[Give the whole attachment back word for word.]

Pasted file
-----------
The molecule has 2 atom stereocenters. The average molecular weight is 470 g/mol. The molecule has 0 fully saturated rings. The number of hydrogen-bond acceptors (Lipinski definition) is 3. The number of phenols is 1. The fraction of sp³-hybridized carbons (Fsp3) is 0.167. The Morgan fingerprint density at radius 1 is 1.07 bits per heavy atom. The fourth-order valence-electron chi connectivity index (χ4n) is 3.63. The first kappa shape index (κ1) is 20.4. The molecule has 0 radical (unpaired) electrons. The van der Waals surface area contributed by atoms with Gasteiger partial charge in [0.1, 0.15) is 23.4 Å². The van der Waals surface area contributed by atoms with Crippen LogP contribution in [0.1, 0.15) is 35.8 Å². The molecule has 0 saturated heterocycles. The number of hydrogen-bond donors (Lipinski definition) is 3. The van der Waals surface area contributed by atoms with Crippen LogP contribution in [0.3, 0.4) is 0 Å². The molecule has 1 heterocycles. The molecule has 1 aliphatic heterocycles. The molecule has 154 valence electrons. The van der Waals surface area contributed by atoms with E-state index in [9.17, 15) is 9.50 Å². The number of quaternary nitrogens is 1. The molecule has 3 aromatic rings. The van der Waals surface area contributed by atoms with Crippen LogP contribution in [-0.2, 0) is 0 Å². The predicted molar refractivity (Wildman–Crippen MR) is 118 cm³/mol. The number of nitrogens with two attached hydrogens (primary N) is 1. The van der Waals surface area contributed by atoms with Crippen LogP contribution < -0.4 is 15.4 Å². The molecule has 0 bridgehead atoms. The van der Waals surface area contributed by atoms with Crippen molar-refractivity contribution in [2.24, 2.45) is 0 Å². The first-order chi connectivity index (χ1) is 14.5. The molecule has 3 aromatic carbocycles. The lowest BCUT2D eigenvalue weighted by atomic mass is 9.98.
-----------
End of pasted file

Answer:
The molecule has 2 atom stereocenters. The average molecular weight is 470 g/mol. The molecule has 0 fully saturated rings. The number of hydrogen-bond acceptors (Lipinski definition) is 3. The number of phenols is 1. The fraction of sp³-hybridized carbons (Fsp3) is 0.167. The Morgan fingerprint density at radius 1 is 1.07 bits per heavy atom. The fourth-order valence-electron chi connectivity index (χ4n) is 3.63. The first kappa shape index (κ1) is 20.4. The molecule has 0 radical (unpaired) electrons. The van der Waals surface area contributed by atoms with Gasteiger partial charge in [0.1, 0.15) is 23.4 Å². The van der Waals surface area contributed by atoms with Crippen LogP contribution in [0.1, 0.15) is 35.8 Å². The molecule has 0 saturated heterocycles. The number of hydrogen-bond donors (Lipinski definition) is 3. The van der Waals surface area contributed by atoms with Crippen LogP contribution in [0.3, 0.4) is 0 Å². The molecule has 1 heterocycles. The molecule has 1 aliphatic heterocycles. The molecule has 154 valence electrons. The van der Waals surface area contributed by atoms with E-state index in [9.17, 15) is 9.50 Å². The number of quaternary nitrogens is 1. The molecule has 3 aromatic rings. The van der Waals surface area contributed by atoms with Crippen LogP contribution in [-0.2, 0) is 0 Å². The predicted molar refractivity (Wildman–Crippen MR) is 118 cm³/mol. The number of nitrogens with two attached hydrogens (primary N) is 1. The van der Waals surface area contributed by atoms with Crippen LogP contribution < -0.4 is 15.4 Å². The molecule has 0 bridgehead atoms. The van der Waals surface area contributed by atoms with Crippen molar-refractivity contribution in [2.24, 2.45) is 0 Å². The first-order chi connectivity index (χ1) is 14.5. The molecule has 3 aromatic carbocycles. The lowest BCUT2D eigenvalue weighted by atomic mass is 9.98.